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European Universities’ Identity Crisis

Mareeg.com-MADRID – Higher education in Europe today finds itself in a state of profound
uncertainty. What should universities’ primary focus be – research, professional
training, or social inclusion? Should governments invest more in higher education to
underpin long-term economic growth? Should universities be left alone to compete and
survive (or not) in a global education marketplace?

Amid the debates about their future role, Europe’s universities must not lose sight
of their individual identity, Víctor_: ” alt=”null” />their traditions, and their sense of social purpose.
This will not be easy. University administrators face pressures from above –
European institutions and national governments – and from their own researchers,
teachers, and students.

Moreover, the parameters of the debate are becoming hazy. On one hand, universities
are abiding by long-standing agreements with government; on the other, they face
zealous reformers who seek market-based solutions that stress competition among
institutions, encourage staff and student mobility, and emphasize student-centered
learning.

Obviously, these outlooks generate very different implications for universities’
future. Traditionally, universities undertook research, provided a professional
education, and offered a country’s young people a cultural foundation as they
entered society. Today, none of these aims appears secure. Indeed, the gravest
danger to Europe’s universities is a prolonged period of confusion about their
ultimate aims.

Seeking truth through observation, experimentation, rational argument, and mutual
criticism has always been a raison d’être of universities. Reflecting this, some
European institutions are encouraged by government to try to match the research
excellence attained by top universities in the United States.

But not all of Europe’s universities regard themselves primarily as research
institutions. Many prefer to focus on preparing their students for the world of
work. However, the skills that are now required outside academia are changing so
rapidly that universities may struggle to marry the generic cognitive skills taught
in the classroom – such as critical thinking, analytical reasoning, problem solving,
and writing – with the professional expertise that is increasingly acquired in the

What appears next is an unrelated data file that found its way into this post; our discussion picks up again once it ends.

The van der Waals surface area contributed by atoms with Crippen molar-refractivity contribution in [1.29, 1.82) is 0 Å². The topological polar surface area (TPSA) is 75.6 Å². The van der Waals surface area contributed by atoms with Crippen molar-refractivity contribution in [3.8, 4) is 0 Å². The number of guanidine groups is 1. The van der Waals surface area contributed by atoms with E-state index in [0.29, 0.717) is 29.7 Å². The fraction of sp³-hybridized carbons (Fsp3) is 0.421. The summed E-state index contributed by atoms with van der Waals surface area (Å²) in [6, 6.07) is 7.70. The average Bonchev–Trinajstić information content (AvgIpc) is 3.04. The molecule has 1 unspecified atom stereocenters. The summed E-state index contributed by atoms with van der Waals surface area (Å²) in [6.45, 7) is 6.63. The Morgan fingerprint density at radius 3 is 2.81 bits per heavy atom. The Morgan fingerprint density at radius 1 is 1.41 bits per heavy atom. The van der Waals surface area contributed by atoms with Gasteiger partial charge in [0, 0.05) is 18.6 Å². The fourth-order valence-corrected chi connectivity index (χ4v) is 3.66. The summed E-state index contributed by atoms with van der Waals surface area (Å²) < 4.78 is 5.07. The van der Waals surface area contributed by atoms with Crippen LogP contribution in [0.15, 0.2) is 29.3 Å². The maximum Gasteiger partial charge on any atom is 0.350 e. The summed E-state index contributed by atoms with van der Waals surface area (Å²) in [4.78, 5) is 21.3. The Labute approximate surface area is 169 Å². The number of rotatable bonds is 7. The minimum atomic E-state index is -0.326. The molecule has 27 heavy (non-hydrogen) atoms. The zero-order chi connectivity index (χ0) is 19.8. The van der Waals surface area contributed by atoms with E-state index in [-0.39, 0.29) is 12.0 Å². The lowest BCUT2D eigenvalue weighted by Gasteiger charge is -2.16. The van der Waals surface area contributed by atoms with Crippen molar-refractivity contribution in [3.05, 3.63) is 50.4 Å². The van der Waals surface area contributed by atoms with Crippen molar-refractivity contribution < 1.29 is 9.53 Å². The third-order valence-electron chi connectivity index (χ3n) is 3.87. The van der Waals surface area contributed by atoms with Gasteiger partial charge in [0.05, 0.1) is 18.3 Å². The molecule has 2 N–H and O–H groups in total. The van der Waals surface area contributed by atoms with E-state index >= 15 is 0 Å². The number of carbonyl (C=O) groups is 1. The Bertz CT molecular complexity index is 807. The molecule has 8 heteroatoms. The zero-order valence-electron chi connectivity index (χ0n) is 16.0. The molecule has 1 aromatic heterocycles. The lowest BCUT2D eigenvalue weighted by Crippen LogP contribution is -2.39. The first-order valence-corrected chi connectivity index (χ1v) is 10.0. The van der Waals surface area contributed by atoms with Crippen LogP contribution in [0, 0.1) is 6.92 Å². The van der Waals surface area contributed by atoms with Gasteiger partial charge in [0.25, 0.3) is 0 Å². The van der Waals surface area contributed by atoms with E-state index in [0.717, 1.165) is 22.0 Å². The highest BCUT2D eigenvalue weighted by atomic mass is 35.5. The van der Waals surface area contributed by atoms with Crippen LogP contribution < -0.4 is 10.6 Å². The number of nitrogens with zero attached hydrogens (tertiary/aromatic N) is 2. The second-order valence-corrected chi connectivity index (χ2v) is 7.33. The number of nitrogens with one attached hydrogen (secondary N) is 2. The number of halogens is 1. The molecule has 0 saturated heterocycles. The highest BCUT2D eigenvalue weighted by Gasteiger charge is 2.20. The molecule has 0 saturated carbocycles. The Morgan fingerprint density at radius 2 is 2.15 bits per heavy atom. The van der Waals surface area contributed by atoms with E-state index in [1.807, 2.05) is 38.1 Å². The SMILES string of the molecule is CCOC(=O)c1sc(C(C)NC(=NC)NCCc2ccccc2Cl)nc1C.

workplace. And if years of schooling do not translate into greater cognitive skills,
then much of the economic justification for investing in higher education falls
apart.

Universities have also had a public-service mission: to provide students with a
cultural foundation for life. This purpose may seem increasingly controversial in
pluralistic Western societies, but universities should at least provide their
students with an understanding of the models, history, and philosophical
fundamentals with which to debate these issues. Without a reasonable awareness of
their socio-cultural environment, students may view universities merely as a place
to pursue private goals, make useful connections, enjoy student life, and perhaps
pick up a superficial sense of diversity.

Whichever path Europe’s universities take, maintaining a distinct identity in the
face of global change and education reform will become increasingly difficult.
Researchers are no longer confined within their ivory towers, but work as part of
complex global networks alongside private-sector participants. Tenured professors,
once central to the life and image of a college, are being replaced by part-time
teachers who lack a strong connection to their institution.

Likewise, in the emerging conception of universities – one that draws heavily from
the corporate world – educational “managers,” applying “best practices” (and always
ready to move on to the next posting) – retain the most cursory regard for the
institution’s life and traditions. And students, seen as mere consumers of a
service, are invited to exercise choice regarding teachers, curricula, and
location.

Some may find these changes exciting. But their purpose will be lost if pursuing
them weakens the very identity of Europe’s universities, many of which are used to
functioning in a world of state patronage and strict regulation. Policymakers must
be aware of the educational and cultural damage that continuous reforms – all
justified in the future-oriented jargon of the day – can wreak.

Universities must protect their institutional memories, local traditions, and
commitment to each new generation of students. A loyal and grateful alumni network
can help to ensure this. The alternative is a formulaic educational experience that
not only lacks individual character, but that is also devoid of moral purpose.

Víctor Pérez-Díaz, President of the ASP Research Center in Madrid and a member
of the American Academy of Arts and Sciences and the European Academy, is the
author of Markets and Civil Society and Europe and the Global Crisis: Economy,
Geostrategy, Civil Society, and Values.

source Project Syndicate, 2013.

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